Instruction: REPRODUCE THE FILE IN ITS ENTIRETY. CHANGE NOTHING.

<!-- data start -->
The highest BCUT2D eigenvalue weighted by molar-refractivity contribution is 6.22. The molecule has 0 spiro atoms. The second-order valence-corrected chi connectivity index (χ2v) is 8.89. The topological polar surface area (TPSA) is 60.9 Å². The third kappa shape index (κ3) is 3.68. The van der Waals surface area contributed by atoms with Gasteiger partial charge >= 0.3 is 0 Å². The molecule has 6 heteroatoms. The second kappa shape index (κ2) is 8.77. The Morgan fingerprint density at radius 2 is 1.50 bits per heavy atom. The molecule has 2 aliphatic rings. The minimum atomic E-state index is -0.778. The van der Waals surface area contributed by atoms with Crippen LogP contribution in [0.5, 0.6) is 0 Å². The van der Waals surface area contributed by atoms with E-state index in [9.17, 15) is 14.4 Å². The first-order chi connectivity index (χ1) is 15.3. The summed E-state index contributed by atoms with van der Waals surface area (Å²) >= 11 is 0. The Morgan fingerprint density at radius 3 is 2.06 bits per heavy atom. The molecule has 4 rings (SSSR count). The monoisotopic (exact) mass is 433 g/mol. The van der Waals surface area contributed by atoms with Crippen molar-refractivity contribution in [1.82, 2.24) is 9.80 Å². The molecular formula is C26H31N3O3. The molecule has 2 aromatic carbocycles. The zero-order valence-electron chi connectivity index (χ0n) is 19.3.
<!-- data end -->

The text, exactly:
The highest BCUT2D eigenvalue weighted by molar-refractivity contribution is 6.22. The molecule has 0 spiro atoms. The second-order valence-corrected chi connectivity index (χ2v) is 8.89. The topological polar surface area (TPSA) is 60.9 Å². The third kappa shape index (κ3) is 3.68. The van der Waals surface area contributed by atoms with Gasteiger partial charge >= 0.3 is 0 Å². The molecule has 6 heteroatoms. The second kappa shape index (κ2) is 8.77. The Morgan fingerprint density at radius 2 is 1.50 bits per heavy atom. The molecule has 2 aliphatic rings. The minimum atomic E-state index is -0.778. The van der Waals surface area contributed by atoms with Crippen LogP contribution in [0.5, 0.6) is 0 Å². The van der Waals surface area contributed by atoms with E-state index in [9.17, 15) is 14.4 Å². The first-order chi connectivity index (χ1) is 15.3. The summed E-state index contributed by atoms with van der Waals surface area (Å²) >= 11 is 0. The Morgan fingerprint density at radius 3 is 2.06 bits per heavy atom. The molecule has 4 rings (SSSR count). The monoisotopic (exact) mass is 433 g/mol. The van der Waals surface area contributed by atoms with Crippen molar-refractivity contribution in [1.82, 2.24) is 9.80 Å². The molecular formula is C26H31N3O3. The molecule has 2 aromatic carbocycles. The zero-order valence-electron chi connectivity index (χ0n) is 19.3.